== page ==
Brazile encourages Obama to become a "bold executive" because congressional Republicans have unified to obstruct legislation and policies that many Americans support. Given her status as an ally to the president and an influential figure within the Democratic Party, Brazile has carefully framed her op-ed as offering advice for the president, rather than criticism. Nonetheless, her advice mirrors recent liberal and progressive criticism of the president that emerged following the debt-ceiling debates.
Here is a snippet from Brazile's op-ed:
Here are four options available to [Obama] right now:My Take
1. Empower his Cabinet: A story on Thursday reported that the White House is going to begin releasing new job creation ideas each week. This is a good start, but President Obama needs to develop an economic action plan with his Cabinet that he can implement strictly through the exercise of executive power. This has the added political benefit of getting the president's bipartisan Cabinet members like Transportation Secretary Ray LaHood on TV, making Republicans in Congress look even less reasonable. And speaking of executive power...
2. Don't be afraid to be an executive: If President George W. Bush used the argument of the "unitary executive" to justify warrantless wiretapping and torture, surely President Obama can wield executive power to put Americans back to work while Congress dithers on. There's a big toolbox available, and the president needs to get aggressive in using it.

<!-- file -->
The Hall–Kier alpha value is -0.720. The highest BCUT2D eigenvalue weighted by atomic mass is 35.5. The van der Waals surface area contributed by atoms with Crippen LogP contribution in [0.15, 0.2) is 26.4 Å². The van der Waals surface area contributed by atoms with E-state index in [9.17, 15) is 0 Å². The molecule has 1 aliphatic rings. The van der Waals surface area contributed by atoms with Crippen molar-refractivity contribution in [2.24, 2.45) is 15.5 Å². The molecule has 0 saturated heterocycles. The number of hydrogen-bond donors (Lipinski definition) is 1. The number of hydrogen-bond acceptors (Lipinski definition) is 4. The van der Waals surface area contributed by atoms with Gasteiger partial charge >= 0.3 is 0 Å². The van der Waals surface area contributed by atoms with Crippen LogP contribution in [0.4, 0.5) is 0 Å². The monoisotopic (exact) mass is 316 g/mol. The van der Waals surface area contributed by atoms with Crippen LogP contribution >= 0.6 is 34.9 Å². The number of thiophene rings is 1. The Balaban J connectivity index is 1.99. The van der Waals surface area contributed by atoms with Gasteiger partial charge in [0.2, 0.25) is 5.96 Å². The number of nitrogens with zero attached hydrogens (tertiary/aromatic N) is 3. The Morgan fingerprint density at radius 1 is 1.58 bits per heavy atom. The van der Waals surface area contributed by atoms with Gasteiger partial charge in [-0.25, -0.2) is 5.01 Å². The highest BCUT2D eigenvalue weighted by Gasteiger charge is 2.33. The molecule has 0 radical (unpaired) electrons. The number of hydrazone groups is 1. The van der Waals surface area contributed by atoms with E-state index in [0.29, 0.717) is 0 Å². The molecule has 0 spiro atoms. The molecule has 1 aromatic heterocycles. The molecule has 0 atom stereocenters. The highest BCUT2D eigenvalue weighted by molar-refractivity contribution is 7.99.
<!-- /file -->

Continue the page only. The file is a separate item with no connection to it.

3. Flex monetary muscle: During the debt ceiling debate, some legal scholars pointed out that while the Treasury is limited in terms of how much paper money it can print, there is no such limit on the minting of coinage. They jokingly recommended the government could mint two $1 trillion coins and deposit them in the government's coffers to help pay off the debt. While this certainly isn't a real option, it goes to show how much authority the executive branch has on monetary policy.
4. Acknowledge the bully pulpit has changed: Because of the ever-shortening attention span exemplified by Twitter and the 24/7 political news media, the power of the presidency as a mover of public opinion has been diminished. However, the president still has a lot of power to cajole public and private entities into action. Whether that's persuading banks to lend, corporations to hire, or public and private institutions to reorganize, the president needs to hit the phones. Even if cold calls have been fruitless before, persistence is a virtue.
I agree with the heart of Brazile's argument, and I have written a blog post with similar themes on Dissenting Justice. I also believe that if Brazile -- who is a close ally of the president and party insider -- is offering public criticism of (or "advice" to) Obama, then many Democratic Party leaders are probably unhappy with his style of dealing with Congress. In the future, I expect others to make similar arguments. It is unclear, however, whether Obama can or whether he will modify his negotiating style, which has proven ineffective for dealing with a highly partisan Congress.